See, that familiar 7-11 was on the corner of two roads, and 95% of the time, when one leaves it, one turns left to head north.  And the cue sheet said only to turn left out of the control, so, amidst our lighting and navigational issues, we did what most cues mean, and turned left to head north.  But it turns out that, when this cue said to turn left out of the control, it meant to turn left to continue going east.  We didn't figure out our mistake for about 40 minutes, and didn't determine where we were for almost an hour.  The end result was that we found ourselves about 8 miles off track, far west of Middleburg, with no choice but to plow east down Rt. 50 -- not a super awesome cycling road in the daytime, much less at 10 pm -- for about 10 miles.

Well, actually, we did have a choice.  The rules of the brevet required us to re-enter the course at the point we left it.  So, technically, we were required to head back south for an hour in order to correct our mistake.  Sorry, but there was no way in hell.  To the extent we've thus contributed to our age's moral decline, we apologize.

It's funny, but on a ride of 250 miles, one wouldn't think an extra eight would be much of a spirit-crusher.  But when those eight come after dark, when you're exhausted, and they involve trying to figure out where the heck you are as your batteries trickle away, 8 miles can be a more stressful detour than you'd think.  Both of us were in a pretty bad mood for the next hour, which involved riding on hilly, narrow, pitch-black rural roads without lines on them anywhere.  Just keep pedaling -- no choice.  And it was f'ing cold.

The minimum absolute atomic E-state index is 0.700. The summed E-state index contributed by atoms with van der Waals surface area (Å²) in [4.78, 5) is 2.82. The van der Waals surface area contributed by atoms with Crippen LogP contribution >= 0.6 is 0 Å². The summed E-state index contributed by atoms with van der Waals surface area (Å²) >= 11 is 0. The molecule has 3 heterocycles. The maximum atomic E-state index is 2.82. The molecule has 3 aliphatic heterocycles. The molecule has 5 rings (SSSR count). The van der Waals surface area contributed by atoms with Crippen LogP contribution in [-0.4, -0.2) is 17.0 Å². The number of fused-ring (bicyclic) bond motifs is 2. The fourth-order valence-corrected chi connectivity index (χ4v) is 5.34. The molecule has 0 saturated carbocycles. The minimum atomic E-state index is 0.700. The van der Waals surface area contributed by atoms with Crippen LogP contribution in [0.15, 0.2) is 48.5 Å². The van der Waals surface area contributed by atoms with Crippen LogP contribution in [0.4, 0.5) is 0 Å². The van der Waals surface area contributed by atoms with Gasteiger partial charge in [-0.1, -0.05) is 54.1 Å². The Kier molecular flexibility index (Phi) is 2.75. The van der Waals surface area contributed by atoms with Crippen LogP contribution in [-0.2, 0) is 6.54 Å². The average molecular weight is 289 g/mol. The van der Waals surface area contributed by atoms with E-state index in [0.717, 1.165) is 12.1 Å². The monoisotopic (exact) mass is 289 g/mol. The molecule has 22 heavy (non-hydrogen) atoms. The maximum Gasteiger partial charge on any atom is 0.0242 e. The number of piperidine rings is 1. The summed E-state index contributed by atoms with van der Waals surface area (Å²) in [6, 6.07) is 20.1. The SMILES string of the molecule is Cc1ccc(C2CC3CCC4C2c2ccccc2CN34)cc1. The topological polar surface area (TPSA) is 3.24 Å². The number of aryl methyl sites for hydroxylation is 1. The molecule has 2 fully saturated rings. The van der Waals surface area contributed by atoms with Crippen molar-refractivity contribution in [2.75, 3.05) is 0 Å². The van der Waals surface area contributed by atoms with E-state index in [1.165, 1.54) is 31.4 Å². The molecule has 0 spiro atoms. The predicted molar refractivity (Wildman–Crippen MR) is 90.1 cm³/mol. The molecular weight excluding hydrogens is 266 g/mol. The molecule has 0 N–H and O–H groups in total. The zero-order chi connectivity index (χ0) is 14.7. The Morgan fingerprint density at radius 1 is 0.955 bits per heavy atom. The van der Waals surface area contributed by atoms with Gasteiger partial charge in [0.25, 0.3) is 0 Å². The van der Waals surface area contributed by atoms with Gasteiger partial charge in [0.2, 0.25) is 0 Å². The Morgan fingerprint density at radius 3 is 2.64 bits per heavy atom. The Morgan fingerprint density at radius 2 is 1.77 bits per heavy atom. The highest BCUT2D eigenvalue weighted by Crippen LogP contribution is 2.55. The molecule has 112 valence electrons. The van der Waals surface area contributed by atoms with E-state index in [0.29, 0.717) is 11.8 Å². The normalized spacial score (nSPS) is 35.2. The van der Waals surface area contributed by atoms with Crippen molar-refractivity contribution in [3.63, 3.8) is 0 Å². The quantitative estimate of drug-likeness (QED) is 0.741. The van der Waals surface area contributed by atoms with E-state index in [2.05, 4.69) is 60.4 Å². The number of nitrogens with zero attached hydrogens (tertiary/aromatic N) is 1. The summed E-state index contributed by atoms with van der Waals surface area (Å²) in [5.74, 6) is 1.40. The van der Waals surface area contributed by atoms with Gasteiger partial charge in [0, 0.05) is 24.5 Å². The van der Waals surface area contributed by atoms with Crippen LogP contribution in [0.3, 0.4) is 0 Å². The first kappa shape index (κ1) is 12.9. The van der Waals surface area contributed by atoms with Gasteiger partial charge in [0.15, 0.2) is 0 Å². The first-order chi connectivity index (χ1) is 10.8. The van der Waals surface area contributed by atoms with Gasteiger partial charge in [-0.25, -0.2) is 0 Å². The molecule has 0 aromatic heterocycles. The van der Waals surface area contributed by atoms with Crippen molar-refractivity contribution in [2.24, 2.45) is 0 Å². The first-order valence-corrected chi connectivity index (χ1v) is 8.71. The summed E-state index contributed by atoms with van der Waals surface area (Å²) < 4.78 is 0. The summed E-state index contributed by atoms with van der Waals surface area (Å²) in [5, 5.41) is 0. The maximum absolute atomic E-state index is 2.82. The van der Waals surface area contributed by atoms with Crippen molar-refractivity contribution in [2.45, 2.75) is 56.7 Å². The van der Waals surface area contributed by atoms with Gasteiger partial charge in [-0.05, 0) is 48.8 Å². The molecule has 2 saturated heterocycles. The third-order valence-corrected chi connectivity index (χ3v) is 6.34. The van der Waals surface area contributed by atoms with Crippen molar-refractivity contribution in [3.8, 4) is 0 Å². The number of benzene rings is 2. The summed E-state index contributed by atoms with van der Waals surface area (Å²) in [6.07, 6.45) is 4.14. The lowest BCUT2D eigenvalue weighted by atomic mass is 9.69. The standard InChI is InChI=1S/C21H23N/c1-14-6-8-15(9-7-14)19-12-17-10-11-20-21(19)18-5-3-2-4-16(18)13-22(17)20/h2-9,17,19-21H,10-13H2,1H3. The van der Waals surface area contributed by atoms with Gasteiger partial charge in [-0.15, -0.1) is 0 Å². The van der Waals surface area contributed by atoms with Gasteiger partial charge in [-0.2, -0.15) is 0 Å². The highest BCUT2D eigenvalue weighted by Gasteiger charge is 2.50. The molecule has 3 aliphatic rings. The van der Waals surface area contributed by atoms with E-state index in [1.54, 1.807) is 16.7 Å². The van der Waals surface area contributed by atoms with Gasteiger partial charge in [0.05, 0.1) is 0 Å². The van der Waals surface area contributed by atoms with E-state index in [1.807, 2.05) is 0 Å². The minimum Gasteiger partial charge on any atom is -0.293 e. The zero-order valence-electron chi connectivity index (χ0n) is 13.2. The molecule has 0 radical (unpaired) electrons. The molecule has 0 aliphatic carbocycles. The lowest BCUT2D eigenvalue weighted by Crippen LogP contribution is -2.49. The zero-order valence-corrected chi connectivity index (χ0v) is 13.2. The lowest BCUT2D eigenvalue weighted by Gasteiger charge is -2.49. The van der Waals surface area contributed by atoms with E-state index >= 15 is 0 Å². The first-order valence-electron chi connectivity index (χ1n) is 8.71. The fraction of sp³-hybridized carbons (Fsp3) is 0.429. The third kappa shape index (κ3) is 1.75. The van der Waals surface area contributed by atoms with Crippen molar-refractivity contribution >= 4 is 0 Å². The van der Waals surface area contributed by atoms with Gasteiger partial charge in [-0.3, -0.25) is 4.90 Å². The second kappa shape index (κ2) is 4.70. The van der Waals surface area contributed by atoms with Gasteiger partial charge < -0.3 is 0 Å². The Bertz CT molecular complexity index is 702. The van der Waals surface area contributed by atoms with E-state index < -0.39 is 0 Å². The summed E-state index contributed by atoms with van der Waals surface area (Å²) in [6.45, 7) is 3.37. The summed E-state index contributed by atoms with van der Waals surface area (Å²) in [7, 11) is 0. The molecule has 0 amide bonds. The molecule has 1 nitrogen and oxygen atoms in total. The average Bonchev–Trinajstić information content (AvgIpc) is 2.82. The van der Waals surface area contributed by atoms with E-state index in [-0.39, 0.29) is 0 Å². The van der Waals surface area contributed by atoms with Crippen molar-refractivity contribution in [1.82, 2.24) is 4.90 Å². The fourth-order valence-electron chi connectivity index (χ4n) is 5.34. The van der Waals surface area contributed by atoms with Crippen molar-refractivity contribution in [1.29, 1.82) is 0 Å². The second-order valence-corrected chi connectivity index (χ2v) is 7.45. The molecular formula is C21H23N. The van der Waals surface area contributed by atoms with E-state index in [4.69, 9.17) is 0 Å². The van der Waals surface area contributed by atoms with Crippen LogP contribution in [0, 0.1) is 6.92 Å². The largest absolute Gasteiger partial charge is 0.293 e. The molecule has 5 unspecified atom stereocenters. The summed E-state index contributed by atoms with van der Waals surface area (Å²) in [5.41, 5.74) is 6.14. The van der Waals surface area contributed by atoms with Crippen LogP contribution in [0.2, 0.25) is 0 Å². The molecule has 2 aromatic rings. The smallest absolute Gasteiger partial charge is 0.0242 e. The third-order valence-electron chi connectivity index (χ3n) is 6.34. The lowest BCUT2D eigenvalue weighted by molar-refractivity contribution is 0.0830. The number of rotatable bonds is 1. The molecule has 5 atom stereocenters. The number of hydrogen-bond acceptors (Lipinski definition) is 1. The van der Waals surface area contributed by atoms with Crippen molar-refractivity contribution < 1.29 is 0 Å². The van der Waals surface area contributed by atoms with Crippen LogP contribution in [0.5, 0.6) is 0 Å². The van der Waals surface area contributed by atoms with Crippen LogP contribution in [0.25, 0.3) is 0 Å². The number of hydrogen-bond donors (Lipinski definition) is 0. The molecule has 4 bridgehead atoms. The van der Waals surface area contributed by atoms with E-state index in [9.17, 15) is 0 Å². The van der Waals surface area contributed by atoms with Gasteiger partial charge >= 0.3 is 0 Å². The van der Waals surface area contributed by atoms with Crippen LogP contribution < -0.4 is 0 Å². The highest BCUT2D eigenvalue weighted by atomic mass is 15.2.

We finally reached Purcelville at about midnight -- 10 miles to go, having ridden 250.  From there it was a straight shot east to Leesburg, on roads with decent pavement and in something resembling civilization.  We were nearly done.  My GF Chris was meeting us at the finish line with beer, pizza, and a ride home, and because of our detour, she'd expected us around 11:30.  Here it was, midnight, and we still had 10 miles to go.  So I made a snap decision to violate a second randonneuring rule by inviting her to come ride behind us for the home stretch and use her bright beams to light the way.  I tell ya, being a deviant never felt so good -- the lighting really made a huge difference to morale and gave us some sense of what the RAAM riders must experience with their crews supporting them after dark.  Max and I knocked out the last 10 miles with no problem, and rolled into the finish line at 12:45 a.m., 19 hours and 45 minutes after we'd started.  I'd predicted 20 hours.  

True to form, the finish line was a study in anticlimax.  The ride coordinator hadn't yet made it from his house to the finish, so we signed our control cards, left them in his hotel room, and hopped in the car for the warm, luxurious ride home.  Because Max's stomach was on the fritz, I had no choice but to kill an entire large sausage and mushroom pizza by myself.  The sweet taste of victory!

Upon reflection, as bad a mood as I was in during the detour, I have no question that I could have kept going if the ride required it.  That's comforting, I suppose, as we'll be attempting a 600k ride in late June.  For now, though, I've taken a solid five days off of anything resembling training, eaten an indecent amount, and slept in each day.  More battles to come!